But then again, there is that grand view you get the first time you step out of Amsterdam’s central station, the bustle of the trams and bikes and vast legions of foreign voices sliding through each other underneath century old monolith hotels while the harbour kisses the stone below. Or the first time you realise, as you stroll the city’s infinite canals, that night has sparkled the crisp air and the fairytale land you see before you, the elegantly rustic bikes piled against rows of intimate pastel townhouses all leaning, competing, for a view of the warm tugsten glow of the canal, is for the moment, home.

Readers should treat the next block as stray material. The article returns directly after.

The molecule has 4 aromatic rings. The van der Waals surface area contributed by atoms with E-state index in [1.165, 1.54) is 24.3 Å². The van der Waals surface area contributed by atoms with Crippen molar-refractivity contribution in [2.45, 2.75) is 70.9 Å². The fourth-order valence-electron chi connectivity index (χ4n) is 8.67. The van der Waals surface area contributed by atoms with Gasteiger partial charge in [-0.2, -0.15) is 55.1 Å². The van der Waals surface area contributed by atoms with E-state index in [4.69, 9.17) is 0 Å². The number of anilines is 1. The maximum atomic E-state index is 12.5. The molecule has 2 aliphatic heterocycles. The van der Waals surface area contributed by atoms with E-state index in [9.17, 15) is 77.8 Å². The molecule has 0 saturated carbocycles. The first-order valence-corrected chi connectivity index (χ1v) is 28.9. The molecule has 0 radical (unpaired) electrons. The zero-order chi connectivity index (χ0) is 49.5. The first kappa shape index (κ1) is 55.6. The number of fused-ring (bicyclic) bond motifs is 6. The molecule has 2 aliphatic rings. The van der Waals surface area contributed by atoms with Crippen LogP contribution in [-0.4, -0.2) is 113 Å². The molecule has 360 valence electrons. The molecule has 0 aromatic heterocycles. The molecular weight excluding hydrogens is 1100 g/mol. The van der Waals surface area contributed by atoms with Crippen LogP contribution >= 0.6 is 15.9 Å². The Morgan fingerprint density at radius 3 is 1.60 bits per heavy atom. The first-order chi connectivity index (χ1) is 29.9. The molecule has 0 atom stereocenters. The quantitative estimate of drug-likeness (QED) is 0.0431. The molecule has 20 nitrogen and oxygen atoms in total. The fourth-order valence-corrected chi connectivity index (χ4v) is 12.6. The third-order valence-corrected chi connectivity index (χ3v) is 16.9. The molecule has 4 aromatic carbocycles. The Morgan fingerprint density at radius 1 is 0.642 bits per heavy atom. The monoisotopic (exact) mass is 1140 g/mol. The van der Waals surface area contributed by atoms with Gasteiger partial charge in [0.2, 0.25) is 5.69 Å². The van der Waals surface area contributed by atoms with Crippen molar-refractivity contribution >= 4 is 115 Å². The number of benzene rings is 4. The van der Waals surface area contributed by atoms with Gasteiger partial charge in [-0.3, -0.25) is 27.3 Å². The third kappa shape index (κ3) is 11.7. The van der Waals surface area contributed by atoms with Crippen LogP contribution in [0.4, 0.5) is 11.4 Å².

And the pub crawl, while the most soul destroying, health crippling, energy looting job I have ever held, really wasn’t so bad. For starters, everybody was in it together, like one big incestous family laughing at eachothers B.O. The crawlers were almost all from Australia, the UK, or Canada, and loved to hate the gig, but nonetheless found themselves raving past the close of their shift most nights, living a free party in one of the planets most popular tourist destinations. The tourists who crawled with us, well they definitely kept it interesting. Every night I would accept a wet spray from another boozed up life-lover telling me I had the best job in the world. I can see his point, in the same way that a rollercoaster attendant has the best job in the world. They get to ride the coaster for free and give that thrill to a new group of enthusiastic babblers every day. But the thing is, when you ride the coaster everyday, you learn it’s highs and lows, the parts that make you sick, and it loses it’s charm, so you’d rather just not bother with the highs if it means you can skip the lows. But you’re still fucked, cause someone has to clean the vomit off the seats.